- Krispy Kreme coming to Cape Girardeau (12/14/17)1
- Feds ask judge to impose $6.5 million punishment for Cape surgeon (12/7/17)9
- Light and music show: Jackson family goes high-tech with Christmas display (12/11/17)
- Former Wimpy's Drive-In owner Freeman Lewis dies (12/9/17)2
- Makeover at the movies: Transformation complete inside Cape theater (12/8/17)4
- Jury convicts Scott City man who confessed to murder; girlfriend's testimony corroborates confession (12/9/17)
- Cape schools to get two new principals, assistant superintendent (12/13/17)1
- Two Cape County residents, including former Jackson police officer, face burglary charges in Colorado (12/12/17)
- Pedestrian struck on Broadway (12/11/17)4
- Sugarfire Cape barbecue restaurant to open June 2018 (12/7/17)
Castro tells Cubans he faces a long recovery in sober birthday greeting
HAVANA -- Fidel Castro sent Cubans a sober greeting on his 80th birthday Sunday, saying he faces a long recovery from surgery -- and warning they should be prepared for "adverse news." But he encouraged them to be optimistic and said Cuba "will continue marching on perfectly well."
As a newspaper printed the first pictures of Castro since his illness, his younger brother, Raul, made his first public appearance as Cuba's acting president. State TV showed him at the airport greeting Venezuelan President Hugo Chavez on his arrival to celebrate Fidel's birthday.
Castro, who underwent surgery for an unspecified intestinal ailment that forced him to step aside as president two weeks ago, said in a statement that his health had improved, but stressed he still faced risks.
"To affirm that the recovery period will take a short time and that there is no risk would be absolutely incorrect," said the statement in the Communist Youth newspaper, Juventud Rebelde. "I ask you all to be optimistic, and at the same time to be ready to face any adverse news."
The Communist Party's newspaper, Granma, had offered a rosier picture of Castro's condition on Saturday, saying he was walking and talking again, and even working a bit. It compared him to a resistant tropical hardwood tree found in eastern Cuba, where he was born.
News of Castro's surgery had made Cubans uneasy about the future, but a series of upbeat statements from government officials had helped calm a public that is having to face up to the mortality of the island's longtime leader.
Juventud Rebelde also published four photographs of Castro, giving the first view of the leader since July 26, when he gave two speeches in eastern Cuba. He looked a bit tired, but sat up straight, his eyes alert.
Wearing a red, white and blue Adidas warm-up jacket -- the colors of the Cuban flag -- Fidel was shown talking on the phone and holding Saturday's newspaper published as a homage to him.
The photos were credited to Estudios Revolucion, a division of Castro's personal support group that collects historic documents and images. There was no reason to doubt they were real.
Although Castro's assessment of his own condition was tempered, many Cubans interviewed seemed joyful to receive proof that he was alive and getting around.
The normally vibrant Cuban society has appeared somewhat subdued since Castro announced his illness, with some privately expressing fears for the nation's future.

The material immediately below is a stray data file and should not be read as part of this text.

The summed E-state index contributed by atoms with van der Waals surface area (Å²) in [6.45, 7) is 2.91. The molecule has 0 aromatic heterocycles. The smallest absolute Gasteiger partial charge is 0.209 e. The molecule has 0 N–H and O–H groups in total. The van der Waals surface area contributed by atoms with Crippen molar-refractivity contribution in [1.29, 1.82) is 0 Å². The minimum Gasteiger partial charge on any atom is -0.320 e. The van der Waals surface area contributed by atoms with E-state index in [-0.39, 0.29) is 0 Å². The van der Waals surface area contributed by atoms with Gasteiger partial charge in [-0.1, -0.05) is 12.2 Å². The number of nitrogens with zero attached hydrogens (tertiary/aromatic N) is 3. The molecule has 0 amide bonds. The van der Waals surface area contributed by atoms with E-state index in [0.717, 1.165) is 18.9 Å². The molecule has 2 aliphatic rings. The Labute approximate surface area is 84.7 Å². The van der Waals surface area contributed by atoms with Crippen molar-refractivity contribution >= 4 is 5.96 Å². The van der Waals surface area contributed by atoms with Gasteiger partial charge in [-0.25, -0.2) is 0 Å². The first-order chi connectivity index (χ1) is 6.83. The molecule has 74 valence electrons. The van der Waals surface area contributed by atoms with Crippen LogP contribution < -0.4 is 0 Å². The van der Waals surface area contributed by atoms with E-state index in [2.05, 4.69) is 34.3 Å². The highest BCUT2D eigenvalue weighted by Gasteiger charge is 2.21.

"What happiness I received!" exulted an elderly Margot Gomez after seeing the newspaper during a morning walk in Havana. "Long live Fidel and long live the revolution! He knows what to do to convert setbacks into victories!"
"He's alive, he's recovering," taxi driver Fernando Lopez said happily when he learned of Castro's statements and photographs.
Dozens of children in the Old Havana neighborhood celebrated Castro's birthday with a blindfolded boxing match and other games, as well as with a cake that read "Always With You Fidel." The boys and girls cheered and shouted "Long live Fidel!" after singing "Happy Birthday" for the Cuban leader.
"We wish him much happiness and that he gets well soon!" said a little girl in the group, Maria Julia Rodriguez.
Wearing his typical olive green uniform, Raul Castro, the defense minister who is serving as provisional president during his brother's recovery, saluted and hugged Chavez when the Venezuelan leader arrived at midday for a meeting with the elder Castro, his friend and ally in opposing U.S. policies.
The state television broadcast was the first time the younger Castro had been seen publicly since becoming interim president July 31.
Neither man commented during the broadcast, but Chavez told reporters Saturday that he was going to visit Fidel Castro on his birthday. "I'll take him a nice gift, a good cake, and we'll be celebrating the 80 years of this great figure of America and our history," Chavez said.
Russian President Vladimir Putin joined those sending birthday greetings to the Cuban leader and wished him a speedy recovery.
Just outside the capital, the government's minister for the sugar industry, Gen. Ulises Rosales del Toro, reiterated his support for the Castro brothers.
"After Fidel, Raul is the man who is in the best condition to direct the destinies of this nation, either at Fidel's side or when he is no longer here," Rosales del Toro told reporters.
The sugar minister was directing a crew of Foreign Ministry officials working in the fields to show their support for Castro on his birthday.
In his statement, Castro said: "I feel very happy. For all those who care about my health, I promise to fight for it."
"To the people of Cuba, infinite gratitude for your loving support. The country is marching on and will continue marching on perfectly well," Castro said.
On the Net:
Juventud Rebelde: http://www.juventudrebelde.cu